Here is how sun damages our skin: study
What kind of ultraviolet radiation is the worst for our skin? And how exactly does the sun damage it? Those two questions are at the heart of the study.Updated: Aug 25, 2019 15:01 IST
Researchers have discovered the mechanism through which ultraviolet radiation, emitted by the sun, damages our skin.
The study was published in the journal ‘ Mechanical Behavior of Biomedical Materials’.
What kind of ultraviolet radiation is the worst for our skin? And how exactly does the sun damage it? Those two questions are at the heart of a new study by Zachary W. Lipsky, a biomedical engineering PhD candidate at Binghamton University. The study was overseen by Assistant Professor of Biomedical Engineering Guy K. German.
Ultraviolet radiation which the human eye can’t perceive is broken down into four categories depending on wavelength and photon energy. Previous studies have documented how each type of UV radiation penetrates to different depths into the skin and that prolonged exposure can lead to skin cancer, but exactly how it damages human skin in other ways has received less attention.
Researchers from the cosmetics industry have debated for years whether UVA is worse than UVB for causing photodamage, which leads to the early onset of wrinkles and increased tissue fragility.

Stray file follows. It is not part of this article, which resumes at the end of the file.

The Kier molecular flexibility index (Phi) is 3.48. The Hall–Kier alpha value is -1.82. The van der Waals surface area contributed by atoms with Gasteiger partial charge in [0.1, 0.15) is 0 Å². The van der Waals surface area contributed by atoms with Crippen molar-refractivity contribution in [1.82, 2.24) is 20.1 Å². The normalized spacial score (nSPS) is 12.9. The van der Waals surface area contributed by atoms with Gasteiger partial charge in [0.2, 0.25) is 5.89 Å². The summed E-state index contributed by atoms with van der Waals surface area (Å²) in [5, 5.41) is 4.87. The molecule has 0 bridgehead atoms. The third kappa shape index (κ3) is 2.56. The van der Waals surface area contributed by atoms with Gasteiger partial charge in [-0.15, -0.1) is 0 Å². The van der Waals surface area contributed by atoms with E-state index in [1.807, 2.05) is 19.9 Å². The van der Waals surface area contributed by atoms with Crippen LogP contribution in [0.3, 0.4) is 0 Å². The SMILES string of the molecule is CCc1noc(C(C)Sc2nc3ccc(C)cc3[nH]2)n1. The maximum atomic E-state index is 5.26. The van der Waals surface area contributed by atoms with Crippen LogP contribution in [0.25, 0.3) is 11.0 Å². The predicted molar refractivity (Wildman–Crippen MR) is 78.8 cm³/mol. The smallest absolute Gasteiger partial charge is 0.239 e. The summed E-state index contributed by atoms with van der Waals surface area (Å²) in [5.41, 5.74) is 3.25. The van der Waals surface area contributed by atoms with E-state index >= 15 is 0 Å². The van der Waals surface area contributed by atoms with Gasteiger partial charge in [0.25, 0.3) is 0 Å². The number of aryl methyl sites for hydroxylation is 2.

The Binghamton study used samples of female breast skin, chosen because it is typically exposed only to low levels of sunlight that were subjected to various wavelengths of UV radiation. What Lipsky and German found is that no UV range is more harmful than another, rather the damage scales with the amount of UV energy that the skin absorbs.
A more significant discovery, however, is the mechanism for how exactly UV damages skin. The study shows that UV weakens the bonds between cells in the stratum corneum, the top layer of skin by affecting proteins in corneodesmosomes that help the cells to adhere together. That’s why sunburn leads to skin peeling.
Building on the findings of this study, Lipsky and German are doing further research about how UV radiation affects deeper layers of the skin.
As those experiments continue, Lipsky said the most important takeaway, for now, is that skin protection is important no matter what season of the year it is.
“We’re trying to push the message to use sunscreen not just for preventing skin cancer, but also to keep the integrity of your skin so you don’t get infections or other problems,” Lipsky said.
(This story has been published from a wire agency feed without modifications to the text.)